Mother of jailed US citizen in N. Korea
A television broadcast in Seoul on May 2, 2013 said to show Kenneth Bae (right), a Korean-American tour operator detained in North Korea
The Chosun Sinbo said that Song Myung-Hee flew into Pyongyang on Thursday for a five day visit to see her ailing son, who is said to have lost more than 50 pounds (23 kilograms) since being jailed and suffering serious health problems.
Bae, a 44-year-old tour operator also known by his Korean name Pae Jun-Ho, was arrested last November as he entered the northeastern port city of Rason.
He was sentenced to 15 years hard labour on charges that he was trying to topple the regime of its young leader Kim Jong-Un.
He was transferred from a prison camp to a hospital in Pyongyang on August 5, said the newspaper, which normally speaks for the regime in the North.
In a video released before her departure, Song expressed shock at how ill her son looked during an interview from prison in July.
"I don't know what to expect when I meet my son," she said.
"My heart was broken into pieces when his prison interview was released on July 3 because his appearance was very shocking," she said.
"He looked so different and he lost so much weight. I could not believe that prisoner was my son."
The mother told a Chosun Sinbo reporter in Pyongyang that the US government had accepted her request to visit North Korea. The US embassy in Seoul declined to comment on the reported visit.
North Korea, which strictly bans religious proselytising, has said Bae was a Christian evangelist who brought in "inflammatory" material.
US officials say Bae is now very sick, and have called for his release as a humanitarian gesture.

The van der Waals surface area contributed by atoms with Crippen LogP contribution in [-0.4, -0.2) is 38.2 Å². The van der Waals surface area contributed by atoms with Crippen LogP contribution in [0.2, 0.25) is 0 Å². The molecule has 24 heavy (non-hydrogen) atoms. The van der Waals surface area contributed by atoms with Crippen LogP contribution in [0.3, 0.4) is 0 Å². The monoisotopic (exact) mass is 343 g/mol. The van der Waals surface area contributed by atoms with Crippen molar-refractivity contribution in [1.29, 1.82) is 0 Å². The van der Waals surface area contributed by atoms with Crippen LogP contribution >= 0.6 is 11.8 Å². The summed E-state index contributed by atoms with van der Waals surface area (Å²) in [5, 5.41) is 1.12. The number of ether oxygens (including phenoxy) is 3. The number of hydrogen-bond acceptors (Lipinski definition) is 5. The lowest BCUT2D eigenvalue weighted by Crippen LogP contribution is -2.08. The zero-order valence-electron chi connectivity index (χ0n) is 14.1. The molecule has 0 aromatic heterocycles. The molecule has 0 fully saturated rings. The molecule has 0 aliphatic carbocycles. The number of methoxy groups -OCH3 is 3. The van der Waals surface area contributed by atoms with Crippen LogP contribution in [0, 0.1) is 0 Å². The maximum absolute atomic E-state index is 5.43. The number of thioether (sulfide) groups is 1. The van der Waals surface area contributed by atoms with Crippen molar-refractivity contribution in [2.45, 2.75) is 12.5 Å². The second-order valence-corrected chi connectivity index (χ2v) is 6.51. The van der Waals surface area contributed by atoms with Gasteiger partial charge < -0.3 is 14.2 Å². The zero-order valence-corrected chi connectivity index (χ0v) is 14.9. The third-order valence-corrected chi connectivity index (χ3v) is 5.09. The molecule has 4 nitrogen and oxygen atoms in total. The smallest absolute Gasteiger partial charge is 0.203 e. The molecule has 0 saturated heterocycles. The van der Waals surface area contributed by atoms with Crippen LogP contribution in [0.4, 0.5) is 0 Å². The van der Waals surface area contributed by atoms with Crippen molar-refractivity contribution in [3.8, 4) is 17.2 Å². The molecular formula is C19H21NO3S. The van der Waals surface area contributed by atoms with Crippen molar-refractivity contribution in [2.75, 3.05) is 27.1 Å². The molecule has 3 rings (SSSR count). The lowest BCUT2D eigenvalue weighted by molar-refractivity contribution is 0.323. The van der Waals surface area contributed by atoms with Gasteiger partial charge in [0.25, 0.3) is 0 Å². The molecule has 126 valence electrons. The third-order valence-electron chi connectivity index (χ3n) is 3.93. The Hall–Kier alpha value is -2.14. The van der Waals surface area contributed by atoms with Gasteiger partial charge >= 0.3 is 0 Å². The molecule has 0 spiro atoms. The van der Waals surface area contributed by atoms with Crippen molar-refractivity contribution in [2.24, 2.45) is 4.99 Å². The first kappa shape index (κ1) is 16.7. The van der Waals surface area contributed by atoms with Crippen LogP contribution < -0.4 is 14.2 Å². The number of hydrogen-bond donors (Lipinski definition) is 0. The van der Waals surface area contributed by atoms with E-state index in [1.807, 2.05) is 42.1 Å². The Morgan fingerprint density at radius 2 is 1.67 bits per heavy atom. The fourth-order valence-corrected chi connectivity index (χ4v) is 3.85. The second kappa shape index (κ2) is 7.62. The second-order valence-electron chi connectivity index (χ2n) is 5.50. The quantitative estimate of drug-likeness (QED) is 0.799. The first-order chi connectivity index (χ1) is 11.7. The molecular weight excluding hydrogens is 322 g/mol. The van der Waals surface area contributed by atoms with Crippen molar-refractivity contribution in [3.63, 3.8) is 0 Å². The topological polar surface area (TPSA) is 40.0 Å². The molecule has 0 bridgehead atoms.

Bae's sister Terri Chung said earlier that that her brother had lost more than 50 pounds and had problems with his kidneys and liver.
Bae was sentenced at a time of heightened military tensions on the Korean peninsula, leading to suggestions that Pyongyang hoped to use him as a bargaining chip to extract concessions from Washington.
In August, North Korea issued and then rescinded an invitation for US diplomat Robert King to visit Pyongyang for talks on Bae's release.
The North has staunchly denied that the hefty jail sentence was crafted as a diplomatic bargaining chip, and indicated that it wanted policy changes, not diplomacy, from Washington to secure Bae's freedom.
North Korea has in the past freed detained Americans after visits from high-level emissaries such as former presidents Bill Clinton and Jimmy Carter.
Yang Moo-Jin, a professor at the University of North Korean Studies, said there might have been prior discussions between North Korea and the United States over the mother's trip to Pyongyang.
"Despite its denial, Pyongyang is apparently using Bae's case as a bargaining chip to extract concessions from Washington," he said.
"After all, if there is a positive response from Washington, North Korea will invite an American envoy again for talks on Bae's release and other pending issues."
In the heat of a crisis over its nuclear programme earlier this year, North Korea carried out its third nuclear test and threatened to strike the United States, but tensions have since eased.
Washington has been cool to North Korean overtures to restart talks, saying it is only interested in sitting down if Pyongyang commits to giving up its atomic weapons.
But releasing Bae, something the United States has been seeking for months, could help foster goodwill between the two nations.
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